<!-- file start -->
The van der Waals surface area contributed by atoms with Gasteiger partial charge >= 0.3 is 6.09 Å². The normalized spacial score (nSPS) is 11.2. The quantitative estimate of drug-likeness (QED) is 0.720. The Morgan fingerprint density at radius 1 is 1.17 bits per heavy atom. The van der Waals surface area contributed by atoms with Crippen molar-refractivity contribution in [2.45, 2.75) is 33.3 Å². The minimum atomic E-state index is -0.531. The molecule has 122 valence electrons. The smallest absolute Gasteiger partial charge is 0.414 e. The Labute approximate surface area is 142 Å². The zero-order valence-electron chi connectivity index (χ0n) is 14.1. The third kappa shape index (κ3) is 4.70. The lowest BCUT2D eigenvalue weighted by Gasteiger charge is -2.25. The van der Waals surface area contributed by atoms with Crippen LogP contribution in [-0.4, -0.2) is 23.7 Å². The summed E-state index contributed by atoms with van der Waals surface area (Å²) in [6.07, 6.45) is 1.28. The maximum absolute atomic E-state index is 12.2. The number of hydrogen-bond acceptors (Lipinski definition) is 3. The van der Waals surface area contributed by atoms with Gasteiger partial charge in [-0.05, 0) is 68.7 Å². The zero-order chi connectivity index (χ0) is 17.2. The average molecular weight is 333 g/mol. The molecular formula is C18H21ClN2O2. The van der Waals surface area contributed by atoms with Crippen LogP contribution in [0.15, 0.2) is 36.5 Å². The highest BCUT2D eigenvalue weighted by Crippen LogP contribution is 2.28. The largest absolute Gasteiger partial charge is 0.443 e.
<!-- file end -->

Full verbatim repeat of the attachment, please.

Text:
The van der Waals surface area contributed by atoms with Gasteiger partial charge >= 0.3 is 6.09 Å². The normalized spacial score (nSPS) is 11.2. The quantitative estimate of drug-likeness (QED) is 0.720. The Morgan fingerprint density at radius 1 is 1.17 bits per heavy atom. The van der Waals surface area contributed by atoms with Crippen molar-refractivity contribution in [2.45, 2.75) is 33.3 Å². The minimum atomic E-state index is -0.531. The molecule has 122 valence electrons. The smallest absolute Gasteiger partial charge is 0.414 e. The Labute approximate surface area is 142 Å². The zero-order valence-electron chi connectivity index (χ0n) is 14.1. The third kappa shape index (κ3) is 4.70. The lowest BCUT2D eigenvalue weighted by Gasteiger charge is -2.25. The van der Waals surface area contributed by atoms with Crippen LogP contribution in [-0.4, -0.2) is 23.7 Å². The summed E-state index contributed by atoms with van der Waals surface area (Å²) in [6.07, 6.45) is 1.28. The maximum absolute atomic E-state index is 12.2. The number of hydrogen-bond acceptors (Lipinski definition) is 3. The van der Waals surface area contributed by atoms with Gasteiger partial charge in [-0.05, 0) is 68.7 Å². The zero-order chi connectivity index (χ0) is 17.2. The average molecular weight is 333 g/mol. The molecular formula is C18H21ClN2O2. The van der Waals surface area contributed by atoms with Crippen LogP contribution in [0.15, 0.2) is 36.5 Å². The highest BCUT2D eigenvalue weighted by Crippen LogP contribution is 2.28. The largest absolute Gasteiger partial charge is 0.443 e.